As the ‘RSS-is-fast-enough-for-us’ crowd begins to resemble the Slowskys from the television commercial, an effort has begun in earnest to speed up the transport of RSS/Atom feeds in the face of real-time media. These efforts will answer the question about whether RSS is structurally capable of becoming a real-time media. If the answer is yes, then RSS will become functionally the same as Twitter. If the answer is no, then it will become the rallying point for the ‘slow-is-better’ movement.
There’s a strong contingent who will say that more speed is just a part of the sickness of our contemporary life. We need to ‘stop and smell the roses’ rather than ‘wake up and smell the coffee.’ And while there are many instances in which slow is a virtue, information transport isn’t one of them. Under electronic information conditions, getting your information ‘a day late’ is probably why you’re ‘a dollar short.’
When you begin thinking about the value resident in information, it’s instructive to look at the models of information discovery and use on Wall Street. Analysts generate information about companies in various investment sectors through quantitative and qualitative investigation. The high-value substance of the reports is harvested and acted upon before the information is released. High value information lowers transaction risk. Each stage of the release pattern traces the dissemination of the information. Within each of these waves of release, there’s an information arbitrage opportunity formed by the asymmetry of the dispersion. By the time the report reaches the individual investor—the man on the street, it is information stripped of opportunity and filled with risk.
In Friday’s NY Times, Charles DuHigg writes about the relatively new practice of high-frequency trading. Under electronic information conditions, the technology of trading moves to match the speed of the market.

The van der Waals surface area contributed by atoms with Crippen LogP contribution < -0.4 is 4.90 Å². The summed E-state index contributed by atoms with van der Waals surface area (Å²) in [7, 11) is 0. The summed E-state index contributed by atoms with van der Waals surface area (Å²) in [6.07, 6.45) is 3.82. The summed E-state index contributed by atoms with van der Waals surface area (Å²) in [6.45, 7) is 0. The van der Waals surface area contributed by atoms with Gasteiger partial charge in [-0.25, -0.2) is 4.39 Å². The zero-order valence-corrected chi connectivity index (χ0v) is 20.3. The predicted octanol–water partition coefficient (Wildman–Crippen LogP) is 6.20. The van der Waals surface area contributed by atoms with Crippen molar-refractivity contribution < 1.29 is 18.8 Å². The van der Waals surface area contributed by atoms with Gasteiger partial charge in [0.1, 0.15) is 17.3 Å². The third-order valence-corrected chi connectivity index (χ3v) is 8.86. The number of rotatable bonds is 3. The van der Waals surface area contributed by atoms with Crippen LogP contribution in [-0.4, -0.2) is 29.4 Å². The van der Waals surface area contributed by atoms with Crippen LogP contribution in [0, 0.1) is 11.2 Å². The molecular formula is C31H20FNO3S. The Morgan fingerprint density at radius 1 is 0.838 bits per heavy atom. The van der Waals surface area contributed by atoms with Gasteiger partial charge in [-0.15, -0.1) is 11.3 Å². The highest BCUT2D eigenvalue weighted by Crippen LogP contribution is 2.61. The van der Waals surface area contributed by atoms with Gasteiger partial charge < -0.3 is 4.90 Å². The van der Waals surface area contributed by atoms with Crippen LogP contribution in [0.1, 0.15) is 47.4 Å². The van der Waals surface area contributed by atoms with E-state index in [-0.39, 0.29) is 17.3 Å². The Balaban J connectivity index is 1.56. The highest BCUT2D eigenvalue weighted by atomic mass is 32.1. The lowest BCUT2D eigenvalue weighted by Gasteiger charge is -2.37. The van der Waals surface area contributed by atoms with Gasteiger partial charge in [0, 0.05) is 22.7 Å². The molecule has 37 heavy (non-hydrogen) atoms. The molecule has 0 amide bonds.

In high-frequency trading, computers buy and sell stocks at lightning speeds. Some marketplaces, like Nasdaq, often offer such traders a peek at orders for 30 milliseconds—0.03 seconds—before they are shown to everyone else. This allows traders to profit by very quickly trading shares they know will soon be in high demand. Each trade earns pennies, sometimes millions of times a day.
If you were wondering how Goldman Sachs reported record earnings when the economy is still in recession, look no further than high-frequency trading. The algorithmic traders at Goldman have learned how to harvest the value of trading opportunities before anyone else even knows there’s an opportunity available. By understanding the direction a stock is likely to move 30 milliseconds before the rest of the market, an arbitrage opportunity is presented. High-frequency traders generated about $21 billion is profits last year.
Whether you think the real-time web is important depends on where you choose to be in the release pattern of information. If you don’t mind getting the message once it’s been stripped of its high-value opportunity, then there are a raft of existing technologies that are suitable for that purpose. But as we see with the Goldman example, under electronic information conditions, if you can successfully weight and surface the opportunities contained in real-time information, you can be in and out of a transaction while the downstream players are unaware that the game has already been played.
Creating an infrastructure that enables speed is only one aspect of the equation. The tools to surface and weight opportunities within that context is where the upstream players have focused their attention. And while you may choose not to play the real-time game, the game will be played nonetheless.